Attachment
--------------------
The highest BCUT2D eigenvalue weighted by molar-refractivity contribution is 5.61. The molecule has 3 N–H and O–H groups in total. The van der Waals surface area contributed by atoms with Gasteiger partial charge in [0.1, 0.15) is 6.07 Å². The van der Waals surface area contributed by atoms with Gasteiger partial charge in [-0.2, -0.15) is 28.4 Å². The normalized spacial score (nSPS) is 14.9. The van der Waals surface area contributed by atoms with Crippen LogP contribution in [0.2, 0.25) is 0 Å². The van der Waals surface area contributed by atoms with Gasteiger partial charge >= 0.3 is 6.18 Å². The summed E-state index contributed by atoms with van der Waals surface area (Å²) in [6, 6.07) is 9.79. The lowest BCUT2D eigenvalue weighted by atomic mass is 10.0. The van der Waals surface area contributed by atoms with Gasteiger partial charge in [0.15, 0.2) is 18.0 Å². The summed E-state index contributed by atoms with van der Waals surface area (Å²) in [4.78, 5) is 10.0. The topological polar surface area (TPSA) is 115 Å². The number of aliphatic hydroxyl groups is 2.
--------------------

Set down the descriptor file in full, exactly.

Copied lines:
The highest BCUT2D eigenvalue weighted by molar-refractivity contribution is 5.61. The molecule has 3 N–H and O–H groups in total. The van der Waals surface area contributed by atoms with Gasteiger partial charge in [0.1, 0.15) is 6.07 Å². The van der Waals surface area contributed by atoms with Gasteiger partial charge in [-0.2, -0.15) is 28.4 Å². The normalized spacial score (nSPS) is 14.9. The van der Waals surface area contributed by atoms with Crippen LogP contribution in [0.2, 0.25) is 0 Å². The van der Waals surface area contributed by atoms with Gasteiger partial charge >= 0.3 is 6.18 Å². The summed E-state index contributed by atoms with van der Waals surface area (Å²) in [6, 6.07) is 9.79. The lowest BCUT2D eigenvalue weighted by atomic mass is 10.0. The van der Waals surface area contributed by atoms with Gasteiger partial charge in [0.15, 0.2) is 18.0 Å². The summed E-state index contributed by atoms with van der Waals surface area (Å²) in [4.78, 5) is 10.0. The topological polar surface area (TPSA) is 115 Å². The number of aliphatic hydroxyl groups is 2.